The net effect
We estimate that the Chinese economy contracted 7% y-o-y in the first quarter, giving us a sense of the scale of the economic damage that these restrictions can have. However, the limits on activity in the US, Europe and elsewhere are much less stringent than China’s, so the contraction in the second quarter in the big developed economies should not be so severe. If we hazard a guess, it would be for a contraction in the US, Japan and Europe (G7 economies) in the second quarter of around 2% y-o-y — just as the Chinese economy would be starting a modest rebound. In the third quarter, we expect China to begin to see a stronger pick up, while the G7 economies stabilise. In the fourth quarter, we are likely to see very strong rebounds across the world as the restrictions reverse, confidence returns, pent-up demand is released and the lagged effects of policy stimulus feed through.
In short, the next few months will be unpleasant for the world economy. That means that the countries in our region that are heavily exposed to world trade — such as Malaysia, Singapore, Thailand and Vietnam — will see their economies contract modestly. The decline in capital spending by companies in the developed economies will have a particularly severe impact — our analysis shows that the region’s manufactured exports are well correlated with capital spending in these countries. The second half should then see a recovery, however, one that is likely to be quite strong by the final quarter of the year.
There will be substantial longer-term consequences
In this scenario, everyone is likely to be preoccupied with the immediate economic and financial difficulties, but it is still necessary to think through some of the longer-term implications of this crisis. We can discern a few.
First, too many countries and companies did not take sufficiently to heart the simple but important nostrum that economic diversification is necessary. Supply chains were overly reliant on China. Singapore turned out to be far more dependent than was optimal on the roughly 300,000 Malaysians who commute daily to work in Singapore. After this crisis, businesses will probably accelerate the reconfiguration of supply chains that had been instigated by the US-China trade war. Production facilities will be relocated out of China at a faster pace now. This should benefit Southeast Asia, but companies will also want to diversify to some extent from Asia. So, some part of the relocation could also benefit Central and Eastern Europe, for example, or Mexico.
Second, regulators need to update or improve on existing financial and other regulations, taking care in particular to amend rules and standards that tend to reinforce a shock. There has to be a wholesale rethink of financial regulation, targeting well-intentioned policies that are having unintended effects — such as IFSR9. Companies will probably be asked by the government to rejig their business contingency plans to take account of lessons learnt during this crisis.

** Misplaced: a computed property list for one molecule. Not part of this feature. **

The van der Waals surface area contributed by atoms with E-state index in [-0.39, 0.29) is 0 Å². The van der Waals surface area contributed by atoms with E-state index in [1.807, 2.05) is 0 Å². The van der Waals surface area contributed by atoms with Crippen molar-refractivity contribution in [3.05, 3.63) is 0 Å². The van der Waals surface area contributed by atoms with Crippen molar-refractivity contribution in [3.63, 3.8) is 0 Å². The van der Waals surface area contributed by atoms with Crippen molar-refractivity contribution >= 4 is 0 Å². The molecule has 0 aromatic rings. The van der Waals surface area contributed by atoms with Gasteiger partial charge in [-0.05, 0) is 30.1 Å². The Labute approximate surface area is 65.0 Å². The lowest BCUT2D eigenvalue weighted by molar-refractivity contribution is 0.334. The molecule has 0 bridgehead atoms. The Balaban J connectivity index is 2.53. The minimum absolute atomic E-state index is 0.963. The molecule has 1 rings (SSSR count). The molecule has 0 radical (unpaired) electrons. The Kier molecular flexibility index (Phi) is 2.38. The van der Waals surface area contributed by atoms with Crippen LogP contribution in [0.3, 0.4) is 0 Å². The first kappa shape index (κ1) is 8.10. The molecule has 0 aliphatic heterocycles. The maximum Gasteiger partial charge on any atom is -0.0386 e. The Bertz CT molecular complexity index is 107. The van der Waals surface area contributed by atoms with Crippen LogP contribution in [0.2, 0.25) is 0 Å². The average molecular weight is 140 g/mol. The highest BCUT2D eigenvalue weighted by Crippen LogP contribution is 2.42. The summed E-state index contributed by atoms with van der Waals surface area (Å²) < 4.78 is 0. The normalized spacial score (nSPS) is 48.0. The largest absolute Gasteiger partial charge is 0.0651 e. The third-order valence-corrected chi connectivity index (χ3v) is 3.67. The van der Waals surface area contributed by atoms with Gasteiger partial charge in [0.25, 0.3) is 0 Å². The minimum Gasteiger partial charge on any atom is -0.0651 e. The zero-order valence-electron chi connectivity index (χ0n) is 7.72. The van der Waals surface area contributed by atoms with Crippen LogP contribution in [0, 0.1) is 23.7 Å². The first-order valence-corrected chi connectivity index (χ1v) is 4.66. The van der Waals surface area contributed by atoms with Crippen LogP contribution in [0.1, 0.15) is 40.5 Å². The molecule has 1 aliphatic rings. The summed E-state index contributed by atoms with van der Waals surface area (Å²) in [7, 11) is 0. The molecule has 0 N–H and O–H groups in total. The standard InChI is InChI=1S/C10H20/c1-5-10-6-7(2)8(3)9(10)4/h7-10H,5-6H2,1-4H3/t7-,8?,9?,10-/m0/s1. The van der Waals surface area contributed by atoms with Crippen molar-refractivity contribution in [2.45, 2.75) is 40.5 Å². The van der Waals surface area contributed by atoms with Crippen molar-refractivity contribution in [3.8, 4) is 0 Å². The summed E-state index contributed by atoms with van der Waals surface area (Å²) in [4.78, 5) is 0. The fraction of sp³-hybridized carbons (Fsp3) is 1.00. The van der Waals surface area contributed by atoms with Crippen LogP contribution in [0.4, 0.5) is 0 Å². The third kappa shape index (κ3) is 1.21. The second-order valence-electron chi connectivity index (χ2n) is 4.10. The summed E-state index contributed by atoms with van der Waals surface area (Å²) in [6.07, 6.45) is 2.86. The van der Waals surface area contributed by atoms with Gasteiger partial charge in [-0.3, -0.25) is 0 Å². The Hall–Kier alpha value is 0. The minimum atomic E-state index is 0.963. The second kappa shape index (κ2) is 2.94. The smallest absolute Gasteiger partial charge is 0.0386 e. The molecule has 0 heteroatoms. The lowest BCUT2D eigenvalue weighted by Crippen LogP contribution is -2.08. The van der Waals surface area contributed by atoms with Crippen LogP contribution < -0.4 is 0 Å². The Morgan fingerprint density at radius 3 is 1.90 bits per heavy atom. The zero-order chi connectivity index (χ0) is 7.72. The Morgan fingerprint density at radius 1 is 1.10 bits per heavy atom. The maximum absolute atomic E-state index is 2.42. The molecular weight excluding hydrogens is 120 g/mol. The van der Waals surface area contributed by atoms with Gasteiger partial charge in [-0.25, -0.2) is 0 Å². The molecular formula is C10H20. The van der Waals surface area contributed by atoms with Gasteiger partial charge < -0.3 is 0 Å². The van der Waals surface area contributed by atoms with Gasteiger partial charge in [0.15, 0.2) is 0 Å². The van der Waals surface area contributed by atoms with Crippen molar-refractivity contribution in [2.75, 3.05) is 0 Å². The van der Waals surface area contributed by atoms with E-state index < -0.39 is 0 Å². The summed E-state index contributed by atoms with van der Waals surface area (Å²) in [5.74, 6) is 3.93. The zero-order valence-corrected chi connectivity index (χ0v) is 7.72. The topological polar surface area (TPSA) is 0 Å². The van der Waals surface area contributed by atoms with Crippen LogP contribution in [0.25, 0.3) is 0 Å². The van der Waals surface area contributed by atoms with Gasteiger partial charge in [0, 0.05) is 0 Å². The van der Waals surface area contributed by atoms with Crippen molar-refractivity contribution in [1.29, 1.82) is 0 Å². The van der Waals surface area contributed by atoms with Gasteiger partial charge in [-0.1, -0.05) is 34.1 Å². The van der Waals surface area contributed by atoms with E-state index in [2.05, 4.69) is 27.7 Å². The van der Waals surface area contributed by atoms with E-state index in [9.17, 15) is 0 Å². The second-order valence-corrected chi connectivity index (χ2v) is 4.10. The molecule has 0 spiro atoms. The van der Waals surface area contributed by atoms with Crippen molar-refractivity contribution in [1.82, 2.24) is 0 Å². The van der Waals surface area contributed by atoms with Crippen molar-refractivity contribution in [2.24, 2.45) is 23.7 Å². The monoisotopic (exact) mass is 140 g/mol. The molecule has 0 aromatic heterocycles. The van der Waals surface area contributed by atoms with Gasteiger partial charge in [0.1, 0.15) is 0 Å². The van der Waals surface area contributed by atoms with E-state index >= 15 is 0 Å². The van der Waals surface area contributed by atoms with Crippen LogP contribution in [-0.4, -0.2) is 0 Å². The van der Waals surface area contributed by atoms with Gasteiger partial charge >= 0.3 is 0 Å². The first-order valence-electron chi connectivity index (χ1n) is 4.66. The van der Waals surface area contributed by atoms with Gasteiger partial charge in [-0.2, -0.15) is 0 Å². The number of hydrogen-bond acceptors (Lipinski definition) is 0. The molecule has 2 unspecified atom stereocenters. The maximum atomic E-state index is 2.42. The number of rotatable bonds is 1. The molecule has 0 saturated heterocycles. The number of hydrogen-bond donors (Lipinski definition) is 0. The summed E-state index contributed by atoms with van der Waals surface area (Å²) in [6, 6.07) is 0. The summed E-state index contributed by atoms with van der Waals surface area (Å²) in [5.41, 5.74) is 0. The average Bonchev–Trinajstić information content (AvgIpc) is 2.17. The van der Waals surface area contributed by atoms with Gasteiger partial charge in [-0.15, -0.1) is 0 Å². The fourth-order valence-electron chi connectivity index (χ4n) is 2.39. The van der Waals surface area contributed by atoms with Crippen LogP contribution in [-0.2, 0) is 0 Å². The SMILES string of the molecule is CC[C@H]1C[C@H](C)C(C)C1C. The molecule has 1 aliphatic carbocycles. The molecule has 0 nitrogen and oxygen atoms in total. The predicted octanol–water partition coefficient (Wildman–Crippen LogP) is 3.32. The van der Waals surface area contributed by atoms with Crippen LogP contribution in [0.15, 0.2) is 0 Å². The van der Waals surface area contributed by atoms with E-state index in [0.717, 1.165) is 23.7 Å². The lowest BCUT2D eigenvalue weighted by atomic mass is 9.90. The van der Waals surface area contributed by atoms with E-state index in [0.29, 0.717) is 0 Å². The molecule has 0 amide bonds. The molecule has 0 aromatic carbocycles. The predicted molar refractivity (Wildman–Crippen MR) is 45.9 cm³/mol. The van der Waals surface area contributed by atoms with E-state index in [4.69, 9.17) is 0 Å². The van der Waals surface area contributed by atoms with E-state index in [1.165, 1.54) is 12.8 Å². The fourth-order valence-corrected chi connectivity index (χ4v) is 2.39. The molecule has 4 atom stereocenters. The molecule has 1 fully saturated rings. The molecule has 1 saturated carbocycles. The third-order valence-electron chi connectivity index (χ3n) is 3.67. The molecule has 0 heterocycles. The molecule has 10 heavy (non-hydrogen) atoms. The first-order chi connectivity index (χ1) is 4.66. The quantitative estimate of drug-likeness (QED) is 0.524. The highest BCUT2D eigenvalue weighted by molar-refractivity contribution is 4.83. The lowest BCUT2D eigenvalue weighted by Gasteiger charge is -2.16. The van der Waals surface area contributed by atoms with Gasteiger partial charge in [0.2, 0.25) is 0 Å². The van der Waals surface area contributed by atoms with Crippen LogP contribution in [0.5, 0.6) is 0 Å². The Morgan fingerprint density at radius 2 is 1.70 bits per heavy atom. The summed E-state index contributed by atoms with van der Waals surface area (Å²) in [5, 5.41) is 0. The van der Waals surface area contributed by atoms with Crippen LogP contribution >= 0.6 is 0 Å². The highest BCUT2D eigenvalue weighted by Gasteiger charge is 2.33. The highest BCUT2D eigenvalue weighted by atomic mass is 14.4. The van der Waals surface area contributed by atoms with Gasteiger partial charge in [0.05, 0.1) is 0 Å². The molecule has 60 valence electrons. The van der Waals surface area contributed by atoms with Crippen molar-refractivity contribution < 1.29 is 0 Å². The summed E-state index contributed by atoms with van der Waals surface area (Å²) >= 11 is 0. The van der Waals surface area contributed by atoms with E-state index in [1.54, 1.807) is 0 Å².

Third, governments have to reconsider the tools they have for counter-cyclical policy. There has been an excessive reliance on central banks’ monetary policy in the past decade since the global financial crisis. These monetary tools are proving less and less effective while potentially creating financial imbalances in the long term. By default, and because they have little choice, governments are resorting to fiscal stimulus. Over time, more consideration will need to be given to administrative tools. Singapore’s use of government subsidies to protect employment and wages could be more extensively used elsewhere, for instance. Similarly, there could be more use of risk-sharing schemes in a downturn, whereby governments encourage banks to keep lending to small businesses by agreeing to take a share of loan losses.
Fourth, there may be long-lasting political implications. In the US, for example, the dogmatic version of free market economics, which has dominated the discourse since the 1980s, is likely to be questioned even more intensively. Clearly, its excessive zeal for reducing the role of the state in the economy and for tax cuts, while neglecting basic things such as access to affordable healthcare and paid sick leave, has left the US in a poor position. Questions were already being asked before this crisis because of the backlash against globalisation and social problems caused by increasingly unaffordable housing. This ideological shift could now speed up. If so, it would help the Democrats in the November elections — not just in the presidential election, where the likely Democratic nominee Joseph Biden looks better positioned now to take on President Donald Trump, but also in the battle for control of the Senate and House.
It started out as a nasty virus, but the Covid-19 outbreak has now snowballed into a global crisis that will slow the global economy while producing significant political, regulatory and business changes. Still, it is important to put things in perspective. It will be nasty for financial markets and the economy in the next two to three months — there will be a lot of fear and scaremongering. But, by the second half of the year, we should be seeing a recovery and the crisis will ease — as crises in the past have.
Manu Bhaskaran is CEO of Centennial Asia Advisors